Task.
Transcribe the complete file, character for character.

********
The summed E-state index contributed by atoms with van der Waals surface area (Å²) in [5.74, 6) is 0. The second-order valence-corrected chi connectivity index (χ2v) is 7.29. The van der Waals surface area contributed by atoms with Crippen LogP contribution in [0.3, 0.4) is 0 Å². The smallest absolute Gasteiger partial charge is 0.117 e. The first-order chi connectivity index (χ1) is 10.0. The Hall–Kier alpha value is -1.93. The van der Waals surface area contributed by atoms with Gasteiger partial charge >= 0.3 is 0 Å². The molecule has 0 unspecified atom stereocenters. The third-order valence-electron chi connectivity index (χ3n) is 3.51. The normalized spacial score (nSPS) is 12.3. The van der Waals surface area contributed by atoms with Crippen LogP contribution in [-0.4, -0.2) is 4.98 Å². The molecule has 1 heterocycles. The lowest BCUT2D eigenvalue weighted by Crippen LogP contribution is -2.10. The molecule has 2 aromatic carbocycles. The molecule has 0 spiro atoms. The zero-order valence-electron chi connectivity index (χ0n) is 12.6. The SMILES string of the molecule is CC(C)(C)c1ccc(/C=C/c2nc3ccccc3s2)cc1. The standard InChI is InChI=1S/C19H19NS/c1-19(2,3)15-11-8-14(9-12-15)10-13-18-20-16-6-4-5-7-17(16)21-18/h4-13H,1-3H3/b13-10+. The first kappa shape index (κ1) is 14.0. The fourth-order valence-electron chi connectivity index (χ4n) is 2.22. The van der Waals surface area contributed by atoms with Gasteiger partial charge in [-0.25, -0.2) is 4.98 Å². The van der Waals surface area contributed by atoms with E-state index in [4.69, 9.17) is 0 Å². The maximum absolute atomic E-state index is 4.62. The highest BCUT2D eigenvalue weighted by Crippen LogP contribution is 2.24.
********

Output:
The summed E-state index contributed by atoms with van der Waals surface area (Å²) in [5.74, 6) is 0. The second-order valence-corrected chi connectivity index (χ2v) is 7.29. The van der Waals surface area contributed by atoms with Crippen LogP contribution in [0.3, 0.4) is 0 Å². The smallest absolute Gasteiger partial charge is 0.117 e. The first-order chi connectivity index (χ1) is 10.0. The Hall–Kier alpha value is -1.93. The van der Waals surface area contributed by atoms with Gasteiger partial charge >= 0.3 is 0 Å². The molecule has 0 unspecified atom stereocenters. The third-order valence-electron chi connectivity index (χ3n) is 3.51. The normalized spacial score (nSPS) is 12.3. The van der Waals surface area contributed by atoms with Crippen LogP contribution in [-0.4, -0.2) is 4.98 Å². The molecule has 1 heterocycles. The lowest BCUT2D eigenvalue weighted by Crippen LogP contribution is -2.10. The molecule has 2 aromatic carbocycles. The molecule has 0 spiro atoms. The zero-order valence-electron chi connectivity index (χ0n) is 12.6. The SMILES string of the molecule is CC(C)(C)c1ccc(/C=C/c2nc3ccccc3s2)cc1. The standard InChI is InChI=1S/C19H19NS/c1-19(2,3)15-11-8-14(9-12-15)10-13-18-20-16-6-4-5-7-17(16)21-18/h4-13H,1-3H3/b13-10+. The first kappa shape index (κ1) is 14.0. The fourth-order valence-electron chi connectivity index (χ4n) is 2.22. The van der Waals surface area contributed by atoms with Gasteiger partial charge in [-0.25, -0.2) is 4.98 Å². The van der Waals surface area contributed by atoms with E-state index in [4.69, 9.17) is 0 Å². The maximum absolute atomic E-state index is 4.62. The highest BCUT2D eigenvalue weighted by Crippen LogP contribution is 2.24.